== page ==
Conformations and Cycloalkanes
Last updated: August 26th, 2020 |
Conformations of Cyclohexane (and Cyclopentane)
In the last post, we saw that ring strain of cyclopropane and cyclobutane were 27 and 26 kcal/mol respectively. They are the unhappiest of rings – constrained into uncomfortable angles, with hydrogens forced by geometry to grumpily line up side-by-side with their repulsive neighbours.
The situation for cyclopentane (ring strain: 6 kcal/mol) and cyclohexane (ring strain: 0 kcal/mol) is much happier.
Table of Contents
- Why Aren’t The Bond Angles Of Cyclohexane 120° ?
- The “Flat”, “Envelope” and “Twist” Conformations of Cyclopentane
- The Five Key Conformations of Cyclohexane
- The “Flat” Conformation of Cyclohexane
- The “Half Chair” Conformation of Cyclohexane
- The “Boat” Conformation of Cyclohexane (but it’s actually more like a hammock)
- The “Twist Boat” Conformation of Cyclohexane
- The “Chair” Conformation of Cyclohexane
- Energy Diagram: The 5 Key Conformations of Cyclohexane
- (Advanced) References and Further Reading
First, though, the answer to the riddle from the last post. At first glance, the fact that cyclopentane is more strained than cyclohexane might seem strange because pentagons have bond angle of 108° (very close to the ideal tetrahedral angle of 109°) and hexagons have a bond angle of 120°.
Shouldn’t we expect that cyclohexane is more strained than cyclopentane, not less? What’s going on?
You might see the key fallacy in this line of thinking. What’s the key difference between a pentagon and cyclopentane, or a hexagon and cyclohexane?
The key difference is that the molecules don’t necessarily have to be flat! In fact, as we saw for cyclobutane, “flatness” is disfavored, because it leads to eclipsed C-C bonds, which can have considerable torsional stain. In fact we saw that the dominant conformation for cyclobutane was the “puckered” conformation, where one of the carbons pokes out of the plane created by the other 3 carbons. This relieves torsional strain.
Similarly, for cyclopentane, the “flat” conformation has all of its C-C bonds eclipsed and has considerable torsional strain (about 10 kcal/mol). However, since there is some flexibility, what we in fact observe is two dominant conformations for cyclopentane (of comparable energy), the “envelope” and the “twist”. While each of these conformations has some torsional strain (the C-C bonds are not perfectly staggered), both of these have considerably less torsional strain than flat cyclopentane.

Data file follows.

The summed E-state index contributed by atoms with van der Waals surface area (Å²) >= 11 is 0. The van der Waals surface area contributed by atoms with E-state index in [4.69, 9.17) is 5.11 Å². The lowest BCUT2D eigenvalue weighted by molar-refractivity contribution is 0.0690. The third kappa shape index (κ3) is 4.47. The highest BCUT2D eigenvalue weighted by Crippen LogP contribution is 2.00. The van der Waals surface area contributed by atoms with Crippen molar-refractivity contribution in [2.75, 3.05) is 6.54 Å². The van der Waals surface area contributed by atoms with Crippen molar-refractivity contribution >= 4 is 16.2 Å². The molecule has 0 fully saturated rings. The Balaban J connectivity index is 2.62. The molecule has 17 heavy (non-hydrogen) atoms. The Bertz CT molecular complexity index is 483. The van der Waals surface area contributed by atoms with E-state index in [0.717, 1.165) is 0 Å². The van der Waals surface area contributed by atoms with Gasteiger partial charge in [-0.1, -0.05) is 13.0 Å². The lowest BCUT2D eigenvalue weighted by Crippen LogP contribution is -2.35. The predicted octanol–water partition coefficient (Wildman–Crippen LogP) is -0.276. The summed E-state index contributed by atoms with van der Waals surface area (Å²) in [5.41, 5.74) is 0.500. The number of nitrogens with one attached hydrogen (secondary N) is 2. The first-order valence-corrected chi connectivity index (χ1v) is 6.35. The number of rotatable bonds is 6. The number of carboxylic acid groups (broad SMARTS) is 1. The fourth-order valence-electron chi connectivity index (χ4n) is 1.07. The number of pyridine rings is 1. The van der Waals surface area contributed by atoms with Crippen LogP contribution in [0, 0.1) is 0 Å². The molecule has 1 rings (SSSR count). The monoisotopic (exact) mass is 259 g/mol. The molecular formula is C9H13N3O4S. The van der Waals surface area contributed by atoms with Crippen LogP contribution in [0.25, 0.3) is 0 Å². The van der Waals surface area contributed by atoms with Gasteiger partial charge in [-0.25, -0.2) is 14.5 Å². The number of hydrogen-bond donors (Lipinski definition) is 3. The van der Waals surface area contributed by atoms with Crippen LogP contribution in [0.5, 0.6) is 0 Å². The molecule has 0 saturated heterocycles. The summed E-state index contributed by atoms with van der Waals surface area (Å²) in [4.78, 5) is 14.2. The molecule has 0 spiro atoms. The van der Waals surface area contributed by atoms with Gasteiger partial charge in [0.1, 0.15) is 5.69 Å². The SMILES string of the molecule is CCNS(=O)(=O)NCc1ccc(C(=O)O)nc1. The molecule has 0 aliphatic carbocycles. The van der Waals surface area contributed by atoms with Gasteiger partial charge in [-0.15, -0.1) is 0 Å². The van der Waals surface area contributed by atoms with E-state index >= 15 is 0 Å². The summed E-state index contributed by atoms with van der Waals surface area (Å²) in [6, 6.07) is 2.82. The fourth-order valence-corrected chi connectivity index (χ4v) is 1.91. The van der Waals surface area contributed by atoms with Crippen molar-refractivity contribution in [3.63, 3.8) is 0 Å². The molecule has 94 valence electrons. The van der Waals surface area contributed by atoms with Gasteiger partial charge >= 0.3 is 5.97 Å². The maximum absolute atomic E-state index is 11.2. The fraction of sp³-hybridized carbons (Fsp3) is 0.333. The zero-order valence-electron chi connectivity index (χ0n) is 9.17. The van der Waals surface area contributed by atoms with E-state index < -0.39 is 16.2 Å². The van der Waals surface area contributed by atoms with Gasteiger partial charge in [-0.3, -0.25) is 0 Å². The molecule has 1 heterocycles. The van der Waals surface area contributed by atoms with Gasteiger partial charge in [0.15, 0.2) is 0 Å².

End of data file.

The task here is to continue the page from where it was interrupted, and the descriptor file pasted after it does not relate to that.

[By the way, these conformations of cyclopentane are not just of purely academic interest – ribose and deoxyribose are 5-membered rings whose conformations have tremendous biological relevance. See note at bottom]
So that helps to explain why cyclopentane has at least some ring strain.
What about cyclohexane?
Glad you asked! Well, find a comfy thing to sit in – a chair, or a hammock if you will, because over the next few posts, we are going to talk and talk and talk about cyclohexane, and then talk some more. There will be no ring more important to us in this course than cyclohexane.
In this post, however, I just want to sketch out the basics. What are the different conformations (shapes) that cyclohexane has, how do they differ in energy, and why? For best results, I suggest making a model of cyclohexane. [When many students hear someone say, “make a model”, it’s often like hearing, “go ask your mother”, so really, do what you want. But I promise that it will help as we go through this.]